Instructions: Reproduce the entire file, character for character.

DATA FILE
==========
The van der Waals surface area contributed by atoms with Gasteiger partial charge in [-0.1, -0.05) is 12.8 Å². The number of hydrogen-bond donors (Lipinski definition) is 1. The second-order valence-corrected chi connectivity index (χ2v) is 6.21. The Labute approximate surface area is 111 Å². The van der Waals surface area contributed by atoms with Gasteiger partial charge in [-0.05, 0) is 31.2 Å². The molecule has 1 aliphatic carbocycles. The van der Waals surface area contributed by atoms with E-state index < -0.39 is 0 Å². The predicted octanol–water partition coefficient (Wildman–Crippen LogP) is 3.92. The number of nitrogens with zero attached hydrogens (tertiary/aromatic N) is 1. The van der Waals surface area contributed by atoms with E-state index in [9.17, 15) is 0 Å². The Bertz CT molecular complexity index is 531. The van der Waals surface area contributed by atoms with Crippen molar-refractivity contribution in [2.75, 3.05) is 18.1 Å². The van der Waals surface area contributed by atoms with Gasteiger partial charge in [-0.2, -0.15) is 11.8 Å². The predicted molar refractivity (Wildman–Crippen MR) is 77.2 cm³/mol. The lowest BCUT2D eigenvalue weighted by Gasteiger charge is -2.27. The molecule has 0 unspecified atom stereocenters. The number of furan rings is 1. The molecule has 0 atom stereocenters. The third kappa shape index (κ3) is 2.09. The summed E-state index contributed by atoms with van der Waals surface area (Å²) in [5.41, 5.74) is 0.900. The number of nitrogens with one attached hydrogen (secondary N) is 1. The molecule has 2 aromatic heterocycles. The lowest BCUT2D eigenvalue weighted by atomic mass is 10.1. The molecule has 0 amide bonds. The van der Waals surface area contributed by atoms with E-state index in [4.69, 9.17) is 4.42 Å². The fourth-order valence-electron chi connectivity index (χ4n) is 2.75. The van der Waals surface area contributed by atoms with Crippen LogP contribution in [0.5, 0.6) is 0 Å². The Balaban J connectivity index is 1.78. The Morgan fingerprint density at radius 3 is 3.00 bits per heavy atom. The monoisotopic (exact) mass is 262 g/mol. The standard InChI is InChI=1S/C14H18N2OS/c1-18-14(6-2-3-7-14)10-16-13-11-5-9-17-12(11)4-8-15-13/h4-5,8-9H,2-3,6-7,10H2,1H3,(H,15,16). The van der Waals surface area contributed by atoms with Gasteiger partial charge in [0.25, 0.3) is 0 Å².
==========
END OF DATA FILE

The van der Waals surface area contributed by atoms with Gasteiger partial charge in [-0.1, -0.05) is 12.8 Å². The number of hydrogen-bond donors (Lipinski definition) is 1. The second-order valence-corrected chi connectivity index (χ2v) is 6.21. The Labute approximate surface area is 111 Å². The van der Waals surface area contributed by atoms with Gasteiger partial charge in [-0.05, 0) is 31.2 Å². The molecule has 1 aliphatic carbocycles. The van der Waals surface area contributed by atoms with E-state index < -0.39 is 0 Å². The predicted octanol–water partition coefficient (Wildman–Crippen LogP) is 3.92. The number of nitrogens with zero attached hydrogens (tertiary/aromatic N) is 1. The van der Waals surface area contributed by atoms with E-state index in [9.17, 15) is 0 Å². The Bertz CT molecular complexity index is 531. The van der Waals surface area contributed by atoms with Crippen molar-refractivity contribution in [2.75, 3.05) is 18.1 Å². The van der Waals surface area contributed by atoms with Gasteiger partial charge in [-0.2, -0.15) is 11.8 Å². The predicted molar refractivity (Wildman–Crippen MR) is 77.2 cm³/mol. The lowest BCUT2D eigenvalue weighted by Gasteiger charge is -2.27. The molecule has 0 unspecified atom stereocenters. The number of furan rings is 1. The molecule has 0 atom stereocenters. The third kappa shape index (κ3) is 2.09. The summed E-state index contributed by atoms with van der Waals surface area (Å²) in [5.41, 5.74) is 0.900. The number of nitrogens with one attached hydrogen (secondary N) is 1. The molecule has 2 aromatic heterocycles. The lowest BCUT2D eigenvalue weighted by atomic mass is 10.1. The molecule has 0 amide bonds. The van der Waals surface area contributed by atoms with E-state index in [4.69, 9.17) is 4.42 Å². The fourth-order valence-electron chi connectivity index (χ4n) is 2.75. The van der Waals surface area contributed by atoms with Crippen LogP contribution in [0.5, 0.6) is 0 Å². The Balaban J connectivity index is 1.78. The Morgan fingerprint density at radius 3 is 3.00 bits per heavy atom. The monoisotopic (exact) mass is 262 g/mol. The standard InChI is InChI=1S/C14H18N2OS/c1-18-14(6-2-3-7-14)10-16-13-11-5-9-17-12(11)4-8-15-13/h4-5,8-9H,2-3,6-7,10H2,1H3,(H,15,16). The van der Waals surface area contributed by atoms with Gasteiger partial charge in [0.25, 0.3) is 0 Å².